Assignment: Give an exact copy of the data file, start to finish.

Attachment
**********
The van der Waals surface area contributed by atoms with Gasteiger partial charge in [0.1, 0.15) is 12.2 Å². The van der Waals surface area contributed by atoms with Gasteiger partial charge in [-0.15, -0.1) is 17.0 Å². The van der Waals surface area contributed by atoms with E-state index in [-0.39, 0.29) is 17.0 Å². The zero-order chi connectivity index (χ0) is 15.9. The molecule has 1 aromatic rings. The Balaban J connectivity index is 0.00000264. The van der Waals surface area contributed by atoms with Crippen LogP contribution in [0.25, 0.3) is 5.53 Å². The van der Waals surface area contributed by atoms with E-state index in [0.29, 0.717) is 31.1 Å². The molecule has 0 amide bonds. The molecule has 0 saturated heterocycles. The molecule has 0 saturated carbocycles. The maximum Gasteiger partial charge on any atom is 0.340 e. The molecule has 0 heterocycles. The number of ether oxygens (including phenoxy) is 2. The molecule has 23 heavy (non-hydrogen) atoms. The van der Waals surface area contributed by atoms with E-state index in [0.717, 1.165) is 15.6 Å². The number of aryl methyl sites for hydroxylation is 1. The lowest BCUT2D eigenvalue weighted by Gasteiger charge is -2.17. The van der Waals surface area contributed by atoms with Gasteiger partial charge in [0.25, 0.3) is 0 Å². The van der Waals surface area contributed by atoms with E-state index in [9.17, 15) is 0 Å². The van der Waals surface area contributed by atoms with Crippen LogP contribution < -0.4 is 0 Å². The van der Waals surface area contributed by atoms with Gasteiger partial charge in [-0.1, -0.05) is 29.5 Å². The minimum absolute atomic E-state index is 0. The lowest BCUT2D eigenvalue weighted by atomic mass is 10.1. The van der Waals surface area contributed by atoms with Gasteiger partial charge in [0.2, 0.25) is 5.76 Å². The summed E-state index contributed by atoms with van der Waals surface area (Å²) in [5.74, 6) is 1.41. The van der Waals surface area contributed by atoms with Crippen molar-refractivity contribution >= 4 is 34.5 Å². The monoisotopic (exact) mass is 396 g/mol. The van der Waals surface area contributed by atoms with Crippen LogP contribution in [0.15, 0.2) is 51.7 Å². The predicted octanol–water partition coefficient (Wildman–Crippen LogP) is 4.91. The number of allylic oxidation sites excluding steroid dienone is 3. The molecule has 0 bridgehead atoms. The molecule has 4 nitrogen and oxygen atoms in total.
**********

The van der Waals surface area contributed by atoms with Gasteiger partial charge in [0.1, 0.15) is 12.2 Å². The van der Waals surface area contributed by atoms with Gasteiger partial charge in [-0.15, -0.1) is 17.0 Å². The van der Waals surface area contributed by atoms with E-state index in [-0.39, 0.29) is 17.0 Å². The zero-order chi connectivity index (χ0) is 15.9. The molecule has 1 aromatic rings. The Balaban J connectivity index is 0.00000264. The van der Waals surface area contributed by atoms with Crippen LogP contribution in [0.25, 0.3) is 5.53 Å². The van der Waals surface area contributed by atoms with E-state index in [0.29, 0.717) is 31.1 Å². The molecule has 0 amide bonds. The molecule has 0 saturated heterocycles. The molecule has 0 saturated carbocycles. The maximum Gasteiger partial charge on any atom is 0.340 e. The molecule has 0 heterocycles. The number of ether oxygens (including phenoxy) is 2. The molecule has 23 heavy (non-hydrogen) atoms. The van der Waals surface area contributed by atoms with E-state index in [0.717, 1.165) is 15.6 Å². The number of aryl methyl sites for hydroxylation is 1. The lowest BCUT2D eigenvalue weighted by Gasteiger charge is -2.17. The van der Waals surface area contributed by atoms with Gasteiger partial charge in [0.25, 0.3) is 0 Å². The van der Waals surface area contributed by atoms with E-state index in [9.17, 15) is 0 Å². The van der Waals surface area contributed by atoms with Crippen LogP contribution < -0.4 is 0 Å². The van der Waals surface area contributed by atoms with Gasteiger partial charge in [-0.1, -0.05) is 29.5 Å². The minimum absolute atomic E-state index is 0. The lowest BCUT2D eigenvalue weighted by atomic mass is 10.1. The van der Waals surface area contributed by atoms with Gasteiger partial charge in [0.2, 0.25) is 5.76 Å². The summed E-state index contributed by atoms with van der Waals surface area (Å²) in [5.74, 6) is 1.41. The van der Waals surface area contributed by atoms with Crippen molar-refractivity contribution >= 4 is 34.5 Å². The monoisotopic (exact) mass is 396 g/mol. The van der Waals surface area contributed by atoms with Crippen LogP contribution in [0.15, 0.2) is 51.7 Å². The predicted octanol–water partition coefficient (Wildman–Crippen LogP) is 4.91. The number of allylic oxidation sites excluding steroid dienone is 3. The molecule has 0 bridgehead atoms. The molecule has 4 nitrogen and oxygen atoms in total.